NBA Board Of Governors Approves 22-Team Restart, Shams Charania Reports


Nearly three months after the National Basketball Association (NBA) suspended its 2019-20 season due to the COVID-19 pandemic, the league has officially begun the process of restarting the campaign. On Thursday, the NBA’s Board of Governors officially approved a return to play involving the 22 teams still in contention for playoff spots, The Athletic‘s Shams Charania reported via Twitter.

The measure passed by a 29-1 vote, with the only dissenting club being the Portland Trail Blazers, tweeted Charania. Now, the National Basketball Players Association (NBPA) must also approve the plan.

Although various scenarios regarding the continuation of the season were considered, the NBA ultimately moved toward resuming the season at a single location — ESPN’s Wide World of Sports Complex at Disney World near Orlando, Florida — with the 22-team format. Other key details of the league’s plan, which has set July 31 as the target date for resuming play, were revealed in the week leading up to Thursday’s vote.

As reported by The Athletic, the 16 teams currently holding down playoff spots will be joined by six others who were within striking distance of the bottom seeds when the season was suspended. The resumption of the season will include a full playoff schedule, as well as a play-in mini-tournament for the eighth seeds in each conference. The Board of Governors had discussed a scenario in which all of the league’s 30 teams would return, but ultimately scaled back in the interest of safety.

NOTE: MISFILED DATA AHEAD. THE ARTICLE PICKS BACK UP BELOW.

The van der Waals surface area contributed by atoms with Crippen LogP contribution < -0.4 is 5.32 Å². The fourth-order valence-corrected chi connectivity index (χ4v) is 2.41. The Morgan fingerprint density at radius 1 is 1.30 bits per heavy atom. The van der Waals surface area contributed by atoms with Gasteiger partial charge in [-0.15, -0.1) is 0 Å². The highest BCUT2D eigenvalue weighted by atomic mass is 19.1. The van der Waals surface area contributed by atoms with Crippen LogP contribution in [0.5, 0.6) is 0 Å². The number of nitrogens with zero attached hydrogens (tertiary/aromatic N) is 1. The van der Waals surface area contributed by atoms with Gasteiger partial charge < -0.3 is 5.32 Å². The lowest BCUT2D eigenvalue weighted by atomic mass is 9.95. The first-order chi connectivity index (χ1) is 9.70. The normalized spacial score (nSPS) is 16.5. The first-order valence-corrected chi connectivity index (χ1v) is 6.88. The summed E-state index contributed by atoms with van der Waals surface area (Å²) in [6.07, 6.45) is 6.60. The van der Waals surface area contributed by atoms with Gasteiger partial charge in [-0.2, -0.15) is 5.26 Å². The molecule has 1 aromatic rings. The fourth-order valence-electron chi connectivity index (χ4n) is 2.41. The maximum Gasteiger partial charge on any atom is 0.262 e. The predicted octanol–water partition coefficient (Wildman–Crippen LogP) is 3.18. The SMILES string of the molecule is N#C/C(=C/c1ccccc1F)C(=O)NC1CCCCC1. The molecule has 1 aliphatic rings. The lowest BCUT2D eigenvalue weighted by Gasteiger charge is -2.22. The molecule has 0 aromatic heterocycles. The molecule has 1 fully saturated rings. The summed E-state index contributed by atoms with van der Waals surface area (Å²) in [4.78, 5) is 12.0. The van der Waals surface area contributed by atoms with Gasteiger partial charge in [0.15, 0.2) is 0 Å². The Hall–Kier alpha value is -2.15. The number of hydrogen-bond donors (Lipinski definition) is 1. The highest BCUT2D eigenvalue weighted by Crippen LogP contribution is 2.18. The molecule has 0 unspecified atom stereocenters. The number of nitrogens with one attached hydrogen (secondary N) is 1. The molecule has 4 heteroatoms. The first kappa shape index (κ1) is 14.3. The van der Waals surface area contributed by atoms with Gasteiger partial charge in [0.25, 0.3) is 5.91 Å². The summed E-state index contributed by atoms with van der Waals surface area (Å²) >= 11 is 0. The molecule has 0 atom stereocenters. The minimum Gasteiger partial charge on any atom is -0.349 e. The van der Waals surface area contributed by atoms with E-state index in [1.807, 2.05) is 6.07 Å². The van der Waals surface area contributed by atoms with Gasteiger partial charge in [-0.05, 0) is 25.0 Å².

Charlotte Hornets owner Michael Jordan was reportedly outspoken about player safety during the discussions that led up to the vote, strongly stating his belief that players on the teams that are out of the playoff race shouldn’t be forced to return for meaningless games this summer after what will have been a four-month hiatus.

Players have been away from the court since March 11, when Utah Jazz center Rudy Gobert became the first NBA player to test positive for coronavirus infection. The Jazz were slated to face the Oklahoma City Thunder that night, but the game was postponed in the wake of Gobert’s test result. Shortly thereafter, the league made the move to suspend its season.

In the days that followed, pro sports organizations around the world followed suit by suspending play or cancelling games and events outright.

Although the NBA and other sports leagues are on the verge of returning and states around the U.S. are in the midst of the phased reopening of their respective economies, the novel coronavirus remains a looming threat. As reported previously by The Inquisitr, the COVID-19 death toll continues to rise, with the U.S. eclipsing 100,000 total deaths just last week.

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